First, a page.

On 21 September 1940, Flying Officer Stanley Devon, an award-winning press photographer whose services the Air Ministry had officially engaged, visited Squadron Leader Douglas Bader’s 242 Squadron at the Duxford Sector Station, taking air-to-air pictures from a Blenheim of the swashbuckling, legless, ace leading his Wing. Afterwards, Devon took many photographs of 19 and 616 Squadron’s Spitfires and personnel at Duxford’s Fowlmere satellite – superb images recording fighter squadrons at the height of the epic Battle of Britain.
One image, to me, stands out from the rest: a haunting image of an exhausted looking squadron leader, shortly after landing, staring at the camera. Over the years, this dramatic photograph has illustrated countless publications, although captions were usually generic, failing to specifically identify the young pilot concerned. Many years ago, however, I came by a book, Spitfire! The Experiences of a Fighter Pilot by a ‘Squadron Leader BJ Ellan’ – immediately recognising the author as the pilot from the picture that had so stuck in my mind’s eye since childhood. Further investigation confirmed that ‘BJ Ellan’ was a pseudonym, and that the pilot was actually Squadron Leader Brian John Edward Lane DFC, – an exceptional fighter pilot, ‘ace’ and the highly respected leader of 19 Squadron – the RAF’s first Spitfire squadron.
So began an incredible journey, identifying individuals and locations blocked out by the wartime censor in Brian’s book – and the sad discovery that he was reported missing on 13 December 1942, on a futile low-level offensive sortie over the Dutch coast. He was then twenty-five years old and left behind a widow, the pre-war racing driving champion Eileen Ellison.
Over time I traced all of the surviving 19 Squadron pilots, and certain supporting personnel from the 1939-41 period, enjoying close friendships with all. In 1990, this work became the subject of my first ever book, Spitfire Squadron, launched at the RAF Museum’s Battle of Britain Hall in what was the Battle of Britain’s 50th anniversary year. The book included the first re-print of Brian’s, followed by my reconstruction of events, unrestricted by the wartime censor and benefiting from survivors’ memories and official records.
Nearly thirty years and well over that many books later, I decided to write a completely new history of Brian Lane and 19 Squadron during our Finest Hour – with the benefit of many more years’ experience, knowledge, and a huge archive of correspondence, interviews and photographs provided by the veterans – all of whom are sadly now deceased.
The new Spitfire! The Full Story of a Battle of Britain Fighter Squadron, published by Pen & Sword in 2019, is not just another day-by-day micro history of a Spitfire squadron during the Dunkirk and Battle of Britain period, but set within the much wider social, political and military context, proliferated with previously unpublished material, including first-hand accounts and a detailed reconstruction of Brian Lane’s last, fateful, flight. This comprehensive and substantial, uniquely illustrated, book also updates on the fates of those involved, and relevant commemorations, including the erection of a blue plaque at Brian’s Pinner home organised by local resident and enthusiast Paul Baderman in 2013.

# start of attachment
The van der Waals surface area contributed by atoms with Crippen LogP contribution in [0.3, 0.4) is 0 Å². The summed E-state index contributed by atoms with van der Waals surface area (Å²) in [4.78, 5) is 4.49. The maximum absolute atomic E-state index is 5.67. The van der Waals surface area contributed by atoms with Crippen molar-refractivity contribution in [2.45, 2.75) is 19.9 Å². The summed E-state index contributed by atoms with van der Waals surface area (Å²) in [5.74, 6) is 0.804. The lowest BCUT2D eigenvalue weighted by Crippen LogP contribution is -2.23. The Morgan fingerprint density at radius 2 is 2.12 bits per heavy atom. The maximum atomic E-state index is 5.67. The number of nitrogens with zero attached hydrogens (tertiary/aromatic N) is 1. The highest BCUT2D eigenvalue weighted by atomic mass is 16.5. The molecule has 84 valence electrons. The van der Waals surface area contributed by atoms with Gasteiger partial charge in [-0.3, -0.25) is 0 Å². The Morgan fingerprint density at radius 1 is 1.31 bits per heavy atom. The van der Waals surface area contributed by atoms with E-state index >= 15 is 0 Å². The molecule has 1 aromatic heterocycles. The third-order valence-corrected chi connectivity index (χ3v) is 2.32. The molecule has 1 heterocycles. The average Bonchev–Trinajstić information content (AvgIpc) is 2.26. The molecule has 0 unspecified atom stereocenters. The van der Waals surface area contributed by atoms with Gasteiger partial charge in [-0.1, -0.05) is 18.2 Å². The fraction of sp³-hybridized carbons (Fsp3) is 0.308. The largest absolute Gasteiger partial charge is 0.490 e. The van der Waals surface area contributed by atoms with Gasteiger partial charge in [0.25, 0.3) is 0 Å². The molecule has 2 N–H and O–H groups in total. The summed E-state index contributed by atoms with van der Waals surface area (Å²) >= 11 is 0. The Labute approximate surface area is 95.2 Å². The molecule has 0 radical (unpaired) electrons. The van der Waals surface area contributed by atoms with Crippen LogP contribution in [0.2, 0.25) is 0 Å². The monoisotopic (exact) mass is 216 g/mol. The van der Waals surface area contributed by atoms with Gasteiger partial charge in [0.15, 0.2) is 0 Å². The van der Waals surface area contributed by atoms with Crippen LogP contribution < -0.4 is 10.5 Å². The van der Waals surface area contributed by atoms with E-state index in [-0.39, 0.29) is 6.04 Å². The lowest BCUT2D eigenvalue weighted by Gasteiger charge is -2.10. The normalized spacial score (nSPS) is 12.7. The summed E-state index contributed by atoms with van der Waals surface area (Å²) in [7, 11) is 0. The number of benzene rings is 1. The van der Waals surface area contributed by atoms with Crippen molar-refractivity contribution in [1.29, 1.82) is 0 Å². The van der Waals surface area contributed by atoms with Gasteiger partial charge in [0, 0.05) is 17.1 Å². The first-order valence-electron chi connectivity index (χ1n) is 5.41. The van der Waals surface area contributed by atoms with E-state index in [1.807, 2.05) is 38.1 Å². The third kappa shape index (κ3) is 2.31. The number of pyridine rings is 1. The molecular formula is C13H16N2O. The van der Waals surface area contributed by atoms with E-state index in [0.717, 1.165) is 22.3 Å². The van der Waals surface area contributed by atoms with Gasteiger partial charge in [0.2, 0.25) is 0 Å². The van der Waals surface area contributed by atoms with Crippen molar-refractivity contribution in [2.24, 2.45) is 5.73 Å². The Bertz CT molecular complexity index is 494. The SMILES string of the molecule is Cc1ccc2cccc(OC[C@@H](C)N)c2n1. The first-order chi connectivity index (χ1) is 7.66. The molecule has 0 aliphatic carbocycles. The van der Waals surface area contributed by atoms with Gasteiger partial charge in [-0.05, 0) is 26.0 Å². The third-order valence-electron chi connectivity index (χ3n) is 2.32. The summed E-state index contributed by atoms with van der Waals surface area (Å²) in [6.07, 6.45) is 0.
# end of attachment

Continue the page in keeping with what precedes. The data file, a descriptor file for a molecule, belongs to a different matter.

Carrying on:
Sadly, Eileen Lane also died prematurely, in 1971. Whilst researching my original book, I traced Owen Fargus, the wealthy landowner and motorsport enthusiast who became Eileen’s companion post-war. In 1990, Owen lent me the only known personal possession of Brian’s to survive (excepting his pilot’s flying log book which is preserved at The National Archives): a silver cigarette case inscribed with his initials. The case was included in a major exhibition organised by my friends and I at Worcester City Museum – but sad news was received that Owen had died suddenly at his Jersey home, overcome by fumes working on his beloved Daimler. Owen’s heir, Henry Fargus, recognised the historical significance of the artefact and agreed that I should be the curator and custodian of it until a decision was made regarding the priceless treasure’s long-tern preservation.
Having looked after the case for thirty years, with publication of Spitfire! in June 2019, I felt that I had done all I could to preserve Brian’s memory and raise awareness of his story – and felt that the time had come for the case to continue its journey. Henry and I were agreed that the item should go to the Duxford, 19 Squadron’s spiritual home, and be gifted to the Imperial War Museum. On, perhaps appropriately, 19 October 2019, I was delighted to deliver a lecture at Duxford concerning Spitfire! – after which, on behalf of Henry, who lives in abroad and was unable to attend, I was proud to present the little silver case to Craig Murray, Duxford’s Curator. Now part of the National Collection, case now has the same status as Nelson’s topcoat worn at Trafalgar and will eventually be displayed in the refurbished Duxford Operations Room. Consequently, this incredibly personal artefact – the only physical item connected with Brian’s short life other than his log books known to survive – will be preserved forever and shared with countless people.